- Associated Press - Friday, August 14, 2015

WICHITA, Kan. (AP) - Members of Kansas’ congressional delegation hesitated Friday when asked during a summit whether the Islamic State group or Russia is more of a threat to the United States today.

After lengthy, awkward silence among the three Republicans, Rep. Tim Huelskamp said Fort Riley is on the front lines of the fight against the Islamic State so the group is first on his mind.

Rep. Mike Pompeo said none of them answered the question right away “because it is a bit of a parlor game.”

The summit was hosted by The Kansas Chamber and the Wichita Metro Chamber of Commerce.

Pompeo, a former Army officer and member of the House Intelligence Committee, cited additional threats from China, Syria and the reach of global terror into the U.S. He noted that FBI Director James Comey talked recently about investigations of radical Islamic extremism in every state, including Kansas.

“These are very real, they take leadership to respond to and we are 18 months from having a chance to get that leadership,” Pompeo said, referring to the 2016 election.

Rep. Lynn Jenkins also used the security threat question as an opportunity to attack the Obama administration.

“We are not going to pick and choose one or the other because the fact is we are under assault from so many fronts,” she said. “And I think that the frustration we all have is that it appears the administration is not taking this seriously as they need to - whether it is Russia or ISIS.”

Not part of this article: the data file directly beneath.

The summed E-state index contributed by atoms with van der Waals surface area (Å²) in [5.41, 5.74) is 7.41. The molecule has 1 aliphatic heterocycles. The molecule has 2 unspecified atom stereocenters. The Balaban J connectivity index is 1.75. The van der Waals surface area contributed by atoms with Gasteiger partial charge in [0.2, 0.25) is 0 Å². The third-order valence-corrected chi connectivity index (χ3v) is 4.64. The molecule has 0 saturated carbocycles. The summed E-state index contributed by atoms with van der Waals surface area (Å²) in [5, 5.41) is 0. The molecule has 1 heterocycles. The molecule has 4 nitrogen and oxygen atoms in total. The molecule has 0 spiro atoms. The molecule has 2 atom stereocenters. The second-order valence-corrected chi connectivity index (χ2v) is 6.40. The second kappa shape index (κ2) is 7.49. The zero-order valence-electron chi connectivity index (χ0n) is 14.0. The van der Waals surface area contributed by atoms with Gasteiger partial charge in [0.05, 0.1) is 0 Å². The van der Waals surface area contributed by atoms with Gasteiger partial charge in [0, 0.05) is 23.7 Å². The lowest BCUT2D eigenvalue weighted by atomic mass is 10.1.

Kansas’ fourth representative in Congress, Kevin Yoder, and Sens. Jerry Moran and Pat Roberts did not attend the summit. The entire Kansas delegation is made up of Republicans.

The three representatives who did attend briefly answered a wide range of questions, but broke little new ground:

- Huelskamp, a tea party favorite and one of the chamber’s most conservative members, railed against the federal government’s debt and said Congress will ultimately raise the debt ceiling. “No worries, there will not be a default … it is not going to happen,” Huelskamp said.

- Pompeo lauded the legislation approved by the House that would prohibit states from requiring labels on genetically modified foods, and expressed confidence the president would sign the bill if the Senate passes it.

- Jenkins, who sits on the House Committee on Ways and Means, said there’s a “really good chance” Congress will come together on a long-range transportation bill because there are, as she put it, “no good options” otherwise.

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